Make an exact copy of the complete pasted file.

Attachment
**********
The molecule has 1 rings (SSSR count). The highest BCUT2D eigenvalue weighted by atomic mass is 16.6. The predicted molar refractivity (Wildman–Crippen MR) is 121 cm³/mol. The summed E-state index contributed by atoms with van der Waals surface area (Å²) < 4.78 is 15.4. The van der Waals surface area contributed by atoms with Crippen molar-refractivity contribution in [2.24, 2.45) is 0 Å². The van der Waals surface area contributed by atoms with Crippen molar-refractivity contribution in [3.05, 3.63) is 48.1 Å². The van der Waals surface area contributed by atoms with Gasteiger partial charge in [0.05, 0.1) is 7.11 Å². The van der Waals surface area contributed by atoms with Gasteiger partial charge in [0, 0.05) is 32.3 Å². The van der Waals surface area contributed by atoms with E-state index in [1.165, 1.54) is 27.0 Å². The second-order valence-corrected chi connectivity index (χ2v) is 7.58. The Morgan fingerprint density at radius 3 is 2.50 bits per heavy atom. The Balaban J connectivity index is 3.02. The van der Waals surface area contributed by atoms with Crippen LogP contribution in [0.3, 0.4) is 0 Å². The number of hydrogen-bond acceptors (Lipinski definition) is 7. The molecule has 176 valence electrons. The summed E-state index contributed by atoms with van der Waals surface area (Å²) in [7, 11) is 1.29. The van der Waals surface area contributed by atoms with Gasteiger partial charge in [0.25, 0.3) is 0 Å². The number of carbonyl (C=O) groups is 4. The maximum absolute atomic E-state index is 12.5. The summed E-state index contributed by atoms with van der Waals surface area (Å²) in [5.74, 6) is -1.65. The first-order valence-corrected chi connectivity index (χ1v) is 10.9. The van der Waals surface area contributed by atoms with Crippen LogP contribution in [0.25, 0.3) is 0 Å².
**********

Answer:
The molecule has 1 rings (SSSR count). The highest BCUT2D eigenvalue weighted by atomic mass is 16.6. The predicted molar refractivity (Wildman–Crippen MR) is 121 cm³/mol. The summed E-state index contributed by atoms with van der Waals surface area (Å²) < 4.78 is 15.4. The van der Waals surface area contributed by atoms with Crippen molar-refractivity contribution in [2.24, 2.45) is 0 Å². The van der Waals surface area contributed by atoms with Crippen molar-refractivity contribution in [3.05, 3.63) is 48.1 Å². The van der Waals surface area contributed by atoms with Gasteiger partial charge in [0.05, 0.1) is 7.11 Å². The van der Waals surface area contributed by atoms with Gasteiger partial charge in [0, 0.05) is 32.3 Å². The van der Waals surface area contributed by atoms with E-state index in [1.165, 1.54) is 27.0 Å². The second-order valence-corrected chi connectivity index (χ2v) is 7.58. The Morgan fingerprint density at radius 3 is 2.50 bits per heavy atom. The Balaban J connectivity index is 3.02. The van der Waals surface area contributed by atoms with Crippen LogP contribution in [0.3, 0.4) is 0 Å². The number of hydrogen-bond acceptors (Lipinski definition) is 7. The molecule has 176 valence electrons. The summed E-state index contributed by atoms with van der Waals surface area (Å²) in [7, 11) is 1.29. The van der Waals surface area contributed by atoms with Gasteiger partial charge in [0.25, 0.3) is 0 Å². The number of carbonyl (C=O) groups is 4. The maximum absolute atomic E-state index is 12.5. The summed E-state index contributed by atoms with van der Waals surface area (Å²) in [5.74, 6) is -1.65. The first-order valence-corrected chi connectivity index (χ1v) is 10.9. The van der Waals surface area contributed by atoms with Crippen LogP contribution in [0.25, 0.3) is 0 Å².